Tag Archives: book reviews


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In Bonhoeffer: Pastor, Martyr, Prophet, Spy, Eric Metaxas tells Bonhoeffer’s story with passion and theological sophistication, often challenging revisionist accounts that make Bonhoeffer out to be a ‘humanist’ or ethicist for whom religious doctrine was easily disposable. . . . His was a radical obedience to God, a frame of mind widely viewed today with fear and loathing, even among the faithful. In Bonhoeffer, Mr. Metaxas reminds us that there are forms of religion— respectable, domesticated, timid— that may end up doing the devil’s work for him.” ~~~Wall Street Journal

This book is long, but worth it and Metaxas did his research well. He uses letters, sermons, notes and the words of Bonhoeffer to allow him (Bonhoeffer) to tell his own story.

Most people will find the book accessible and easy to read in most places, although in many places, it's difficult emotionally to process.

"Bonhoeffer” sets out to make Bonhoeffer’s life known. I've read critics who say that Metaxas only portrayed his subject in the most positive light – maybe so. But the nuts and bolts of Bonhoeffer's life was positive and if you want to know how he lived and why he died...read this.

I have not read much Bonhoeffer, and have never read a biography. This book made me sit back and ponder many things. - Would I stand firm in the face of adversity? Would I stand firm in the face of somebody else's adversity? Do I live, and would I die, in such a way that “Christ is honored in my body, whether by life or by death?”

I enjoyed the book, and I realize that faith and politics have always intersected, and persecution is always with us – whether “we” are the ones persecuted, or whether we watch another group. The book makes you think; read it book if you want to understand Bonhoeffer and the times and politics in which he lived.

I finished "Fierce Women" (by Kimberly Wagner) this past week and was really encouraged to learn from my own past behavior (in my first marriage.)  When a marriage breaks down, there is rarely an "innocent" party - even if it's a bad reaction to a bad situation.

Women (welcome to the human race) have an insecurity (as most human beings) and feel a need to be in control.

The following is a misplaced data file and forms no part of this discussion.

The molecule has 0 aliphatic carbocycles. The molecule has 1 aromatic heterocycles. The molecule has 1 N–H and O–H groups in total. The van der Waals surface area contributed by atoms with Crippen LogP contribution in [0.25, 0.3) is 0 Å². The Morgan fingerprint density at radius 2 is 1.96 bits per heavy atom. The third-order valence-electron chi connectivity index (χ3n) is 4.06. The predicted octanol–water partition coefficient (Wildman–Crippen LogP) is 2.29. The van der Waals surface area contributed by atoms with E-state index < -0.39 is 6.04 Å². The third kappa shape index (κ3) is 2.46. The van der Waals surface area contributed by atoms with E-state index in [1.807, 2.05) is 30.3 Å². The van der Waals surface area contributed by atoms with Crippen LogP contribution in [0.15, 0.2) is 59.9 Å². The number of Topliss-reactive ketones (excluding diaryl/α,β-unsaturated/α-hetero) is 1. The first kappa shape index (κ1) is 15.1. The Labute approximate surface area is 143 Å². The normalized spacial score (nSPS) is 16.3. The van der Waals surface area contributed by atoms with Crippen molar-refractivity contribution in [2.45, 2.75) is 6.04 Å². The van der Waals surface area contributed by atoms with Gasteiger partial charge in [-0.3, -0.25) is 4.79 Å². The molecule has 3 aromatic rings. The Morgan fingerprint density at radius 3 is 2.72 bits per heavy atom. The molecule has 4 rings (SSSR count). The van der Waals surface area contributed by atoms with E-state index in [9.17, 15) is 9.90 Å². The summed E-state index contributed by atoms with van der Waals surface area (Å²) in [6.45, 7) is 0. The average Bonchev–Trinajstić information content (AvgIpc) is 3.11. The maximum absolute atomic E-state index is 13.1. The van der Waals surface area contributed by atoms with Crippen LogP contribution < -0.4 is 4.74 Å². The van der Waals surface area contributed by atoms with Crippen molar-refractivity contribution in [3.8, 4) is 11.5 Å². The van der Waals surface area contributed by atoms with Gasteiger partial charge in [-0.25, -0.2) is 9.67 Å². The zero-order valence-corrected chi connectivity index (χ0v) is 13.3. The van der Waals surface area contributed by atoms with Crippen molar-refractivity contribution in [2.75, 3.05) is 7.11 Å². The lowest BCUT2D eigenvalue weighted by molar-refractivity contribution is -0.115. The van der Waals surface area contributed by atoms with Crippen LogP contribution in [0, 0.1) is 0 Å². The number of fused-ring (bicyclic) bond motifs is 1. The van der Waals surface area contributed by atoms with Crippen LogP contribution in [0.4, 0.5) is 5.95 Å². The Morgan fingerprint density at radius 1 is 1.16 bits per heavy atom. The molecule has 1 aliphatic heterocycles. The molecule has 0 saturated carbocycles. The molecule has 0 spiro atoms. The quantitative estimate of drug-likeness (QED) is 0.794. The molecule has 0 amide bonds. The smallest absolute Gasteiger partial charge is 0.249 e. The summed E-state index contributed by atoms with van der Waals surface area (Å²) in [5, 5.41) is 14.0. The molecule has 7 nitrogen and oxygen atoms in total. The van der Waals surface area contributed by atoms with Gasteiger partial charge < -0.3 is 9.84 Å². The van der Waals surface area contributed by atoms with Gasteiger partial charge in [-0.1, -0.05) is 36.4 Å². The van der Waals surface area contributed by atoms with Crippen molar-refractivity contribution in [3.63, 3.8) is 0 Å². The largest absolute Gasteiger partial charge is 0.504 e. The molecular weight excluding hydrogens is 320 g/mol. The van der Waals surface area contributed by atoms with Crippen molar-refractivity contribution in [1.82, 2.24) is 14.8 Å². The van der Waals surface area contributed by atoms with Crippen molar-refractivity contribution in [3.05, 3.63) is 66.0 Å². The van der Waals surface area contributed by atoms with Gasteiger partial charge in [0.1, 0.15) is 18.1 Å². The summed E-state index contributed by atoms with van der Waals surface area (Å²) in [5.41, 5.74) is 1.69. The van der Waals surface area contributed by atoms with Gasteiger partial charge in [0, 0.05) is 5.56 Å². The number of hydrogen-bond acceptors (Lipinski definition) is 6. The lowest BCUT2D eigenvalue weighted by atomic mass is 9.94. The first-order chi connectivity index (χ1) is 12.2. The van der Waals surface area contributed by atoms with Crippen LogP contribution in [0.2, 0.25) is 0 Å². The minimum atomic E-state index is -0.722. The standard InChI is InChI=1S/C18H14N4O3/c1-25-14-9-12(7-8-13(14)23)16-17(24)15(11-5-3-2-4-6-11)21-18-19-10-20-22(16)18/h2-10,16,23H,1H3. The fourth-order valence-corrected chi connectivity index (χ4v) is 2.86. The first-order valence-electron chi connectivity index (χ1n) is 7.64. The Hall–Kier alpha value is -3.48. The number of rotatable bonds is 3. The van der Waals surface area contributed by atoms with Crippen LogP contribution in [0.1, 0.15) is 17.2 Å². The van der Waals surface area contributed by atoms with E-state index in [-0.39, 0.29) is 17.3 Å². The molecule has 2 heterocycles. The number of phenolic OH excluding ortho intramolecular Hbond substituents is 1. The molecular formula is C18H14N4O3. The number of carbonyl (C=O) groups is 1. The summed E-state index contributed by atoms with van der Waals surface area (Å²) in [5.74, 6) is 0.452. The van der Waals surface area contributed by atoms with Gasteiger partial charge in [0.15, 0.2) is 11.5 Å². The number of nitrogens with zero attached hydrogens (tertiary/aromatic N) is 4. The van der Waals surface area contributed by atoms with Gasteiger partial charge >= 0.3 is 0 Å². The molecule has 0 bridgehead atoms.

Written from a Complementarian viewpoint, Wagner writes from the painful spot of a woman who has been there, done that - and who, as a couple, brought their marriage from a painful union, to a joyful communion.

Teaching that women have a different role in a marriage than their husbands have, the point of the book is to help women recognize that role, how to step out of trying to fill their husband's shoes, and how to gracefully and joyfully submit to the will of God in marriage.

Whether or not you realize it, you are in a battle, and God has placed strengths within you to be used in powerful ways. When you enter the marriage relationship, you are entering the sacred metaphor God designed to explain Himself to a watching world. Marriage is the great mystery, the glorious platform God created to display His love relationship with His bride. This is why marriage is a flashpoint for Satan’s attacks; he seeks to destroy the beauty and effectiveness of God’s model. In light of this, we must strive for the Great Story to be lived out in our marriages.

I hope as you read, you will take moments to pause, ponder, and pray. May you encounter the Lord of Battles within these pages and receive insight and instruction for serving Him as a soft warrior—the Fierce Woman who is empowered by the Spirit and softened by His grace.(1)

Wagner uses examples from her own life, as well as examples from women that she knows or has known, to show how women can use their strength to either help or hurt their marriages.

Being a Complementarian does not exclude a woman to having a pastoral tone to other women, and Wagner excels.  Her "I've done this, don't follow me down that path" plea a wonderful tone to a world of women who are at once frustrated with the state of their marriage, and frustrated with the way they are dealing with it.

With these women as her audience, Wagner is uniquely qualified because she HAS been there.

My "book review template" asks at this point: What does the book promise? What is the problem the book promises to solve?

In the author's words:

I hope as you read, you will take moments to pause, ponder, and pray. May you encounter the Lord of Battles within these pages and receive insight and instruction for serving Him as a soft warrior—the Fierce Woman who is empowered by the Spirit and softened by His grace.(2)
.

And yes, the book delivers.

As a woman who will be entering a marriage covenant in a few months, with Christ at the center, and Complementarianism as the framework, "Fierce Women" is a playbook of how to relate to your husband in a way that is fitting for a woman who loves Christ.